"Jill Shankleman asks whether oil and gas companies can, and should, do more to promote peace and mitigate conflict in the fragile countries where they operate. Her answer is an emphatic "Yes!" Intensely conscious of both the opportunities and the constraints that corporations face in difficult environments, she focuses on three case studies: Azerbaijan, Angola, and Sudan. The result is a balanced, comprehensive, and practical analysis that is thoroughly readable. Shankleman offers concrete recommendations encouraging companies to increase shareholder value while at the same time reducing conflict risk. A must-read for the governments of oil-producing countries, officials from donor countries and multilateral organizations, NGOs, students of conflict resolution, and, most of all, oil industry executives."

--Pauline H. Baker, President, the Fund for Peace, and Founder, the FFP Human Rights and Business Roundtable
 

"Oil, Profits, and Peace is a masterly and accessible analysis of the rising social costs of oil production in emerging countries. This well-researched, appealingly written book points up the dangers posed by volatile oil prices, and the links between oil export and conflict. In a compassionate and sincere tone, Shankleman presents compelling suggestions to oil companies on how their activities can promote peace, even in difficult environments. This should be obligatory reading for anyone interested in the politics of oil and global development."

--Toyin Falola, the Frances Higginbotham Nalle Centennial Professor and University Distinguished Teaching Professor, University of Texas at Austin, and coauthor of The Politics of the Global Oil Industry
 

"A superb nonideological, analytical primer on the oil industry, the 'resource curse,' and the efficacy of corporate social responsibility programs. Essential reading for corporate managers, NGO advocates, and serious students of oil and conflict."

--David Goldwyn, President of Goldwyn International Strategies, LLC, and former Assistant Secretary, U.S. Department of Energy
 

"If you read only one book about the international oil industry, this should be it. This advice applies whether you work for an oil company, a government, an NGO, or the media, or are just a member of the general public interested in how the presence of oil companies affects the lives of people and nations. Shankleman's scope is vast, and the data she marshals daunting, but she imposes order effortlessly on what could so easily have been chaos, presenting her arguments and recommendations in lucid, easily read prose. Speaking from some thirty-eight years' exposure to the issues involved, I find her analysis scrupulously fair both to governments and to the oil industry, well founded on practical examples, and clear on the limits to responsibility and freedom of action. Her focus on revenue-associated issues and their potential solutions as the critical concern is wholly correct, yet she also emphasizes the other areas--especially responsible social impact management and employment creation--where more systematic and proactive oil company action than is currently the norm can improve things greatly. Here as in other areas, her suggestions for the path ahead are pragmatic in the extreme. As a long-term oilman, I would find it a matter for regret if Shankleman's book did not become required reading for the in-house courses run by oil companies for their graduate staffs, or if a well-thumbed copy did not have a place on the desk of every oil company executive."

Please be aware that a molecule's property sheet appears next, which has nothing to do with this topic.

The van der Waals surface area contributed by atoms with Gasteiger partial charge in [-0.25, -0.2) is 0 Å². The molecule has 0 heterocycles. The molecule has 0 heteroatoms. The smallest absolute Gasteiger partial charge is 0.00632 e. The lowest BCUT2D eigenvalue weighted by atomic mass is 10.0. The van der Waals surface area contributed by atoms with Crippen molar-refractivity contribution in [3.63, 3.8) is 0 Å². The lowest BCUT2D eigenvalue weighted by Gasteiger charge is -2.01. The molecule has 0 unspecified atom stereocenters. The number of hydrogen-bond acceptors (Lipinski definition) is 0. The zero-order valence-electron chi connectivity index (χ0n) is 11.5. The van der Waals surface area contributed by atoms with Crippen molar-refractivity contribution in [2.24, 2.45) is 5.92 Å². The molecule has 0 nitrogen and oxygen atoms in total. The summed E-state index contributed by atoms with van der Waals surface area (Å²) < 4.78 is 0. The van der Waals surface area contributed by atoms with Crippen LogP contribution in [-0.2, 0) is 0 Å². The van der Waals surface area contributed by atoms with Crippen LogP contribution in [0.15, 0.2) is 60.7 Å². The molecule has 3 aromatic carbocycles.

--Donal O'Neill, Resource Advisors Ltd., retired from Shell International, Exploration and Production
 

"Managing 'resource curse' and its elements of conflict is one of the greatest challenges facing future supplies to world oil markets. Shankleman's book is a balanced, intelligent and innovative contribution to the growing debate on what the nature of that challenge is and how it might be managed by all players, but especially the oil companies. It should be compulsory reading for all involved in investing in upstream oil."

--Paul Stevens, Professor, the Centre for Energy, Petroleum and Mineral Law and Policy, University of Dundee, Scotland

Latest Publications

Keith Mines on Secretary Blinken’s Trip to Colombia